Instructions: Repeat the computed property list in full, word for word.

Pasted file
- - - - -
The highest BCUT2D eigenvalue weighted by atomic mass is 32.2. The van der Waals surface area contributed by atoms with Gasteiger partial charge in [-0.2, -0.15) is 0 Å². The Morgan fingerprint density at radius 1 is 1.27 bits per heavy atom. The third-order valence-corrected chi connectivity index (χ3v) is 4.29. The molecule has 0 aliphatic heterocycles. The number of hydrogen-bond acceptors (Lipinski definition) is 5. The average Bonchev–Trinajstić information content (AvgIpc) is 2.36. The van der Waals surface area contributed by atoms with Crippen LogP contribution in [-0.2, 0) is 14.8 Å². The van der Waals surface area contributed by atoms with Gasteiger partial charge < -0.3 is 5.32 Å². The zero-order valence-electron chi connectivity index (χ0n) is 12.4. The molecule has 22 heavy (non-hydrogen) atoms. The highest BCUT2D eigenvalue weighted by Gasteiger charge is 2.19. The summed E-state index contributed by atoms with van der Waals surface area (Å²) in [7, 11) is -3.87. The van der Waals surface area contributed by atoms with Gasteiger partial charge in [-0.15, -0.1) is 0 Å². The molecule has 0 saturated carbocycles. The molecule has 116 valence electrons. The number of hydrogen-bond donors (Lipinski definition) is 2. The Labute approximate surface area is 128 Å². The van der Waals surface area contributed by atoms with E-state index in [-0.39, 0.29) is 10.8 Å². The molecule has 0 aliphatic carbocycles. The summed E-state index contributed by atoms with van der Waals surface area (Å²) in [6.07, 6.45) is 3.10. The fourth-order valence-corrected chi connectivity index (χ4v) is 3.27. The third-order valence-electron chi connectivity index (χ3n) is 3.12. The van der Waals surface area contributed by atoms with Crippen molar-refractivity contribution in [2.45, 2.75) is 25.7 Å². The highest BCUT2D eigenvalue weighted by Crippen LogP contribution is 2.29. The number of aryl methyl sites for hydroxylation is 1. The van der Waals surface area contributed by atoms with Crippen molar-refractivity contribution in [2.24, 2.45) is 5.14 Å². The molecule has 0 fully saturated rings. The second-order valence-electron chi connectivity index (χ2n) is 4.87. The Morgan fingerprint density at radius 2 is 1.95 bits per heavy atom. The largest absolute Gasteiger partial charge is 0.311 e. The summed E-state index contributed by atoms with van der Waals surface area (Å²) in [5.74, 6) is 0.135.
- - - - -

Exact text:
The highest BCUT2D eigenvalue weighted by atomic mass is 32.2. The van der Waals surface area contributed by atoms with Gasteiger partial charge in [-0.2, -0.15) is 0 Å². The Morgan fingerprint density at radius 1 is 1.27 bits per heavy atom. The third-order valence-corrected chi connectivity index (χ3v) is 4.29. The molecule has 0 aliphatic heterocycles. The number of hydrogen-bond acceptors (Lipinski definition) is 5. The average Bonchev–Trinajstić information content (AvgIpc) is 2.36. The van der Waals surface area contributed by atoms with Crippen LogP contribution in [-0.2, 0) is 14.8 Å². The van der Waals surface area contributed by atoms with Gasteiger partial charge < -0.3 is 5.32 Å². The zero-order valence-electron chi connectivity index (χ0n) is 12.4. The molecule has 22 heavy (non-hydrogen) atoms. The highest BCUT2D eigenvalue weighted by Gasteiger charge is 2.19. The summed E-state index contributed by atoms with van der Waals surface area (Å²) in [7, 11) is -3.87. The van der Waals surface area contributed by atoms with Gasteiger partial charge in [-0.15, -0.1) is 0 Å². The molecule has 0 saturated carbocycles. The molecule has 116 valence electrons. The number of hydrogen-bond donors (Lipinski definition) is 2. The Labute approximate surface area is 128 Å². The van der Waals surface area contributed by atoms with E-state index in [-0.39, 0.29) is 10.8 Å². The molecule has 0 aliphatic carbocycles. The summed E-state index contributed by atoms with van der Waals surface area (Å²) in [6.07, 6.45) is 3.10. The fourth-order valence-corrected chi connectivity index (χ4v) is 3.27. The third-order valence-electron chi connectivity index (χ3n) is 3.12. The van der Waals surface area contributed by atoms with Crippen molar-refractivity contribution in [2.45, 2.75) is 25.7 Å². The highest BCUT2D eigenvalue weighted by Crippen LogP contribution is 2.29. The number of aryl methyl sites for hydroxylation is 1. The van der Waals surface area contributed by atoms with Crippen molar-refractivity contribution in [2.24, 2.45) is 5.14 Å². The molecule has 0 fully saturated rings. The second-order valence-electron chi connectivity index (χ2n) is 4.87. The Morgan fingerprint density at radius 2 is 1.95 bits per heavy atom. The largest absolute Gasteiger partial charge is 0.311 e. The summed E-state index contributed by atoms with van der Waals surface area (Å²) in [5.74, 6) is 0.135.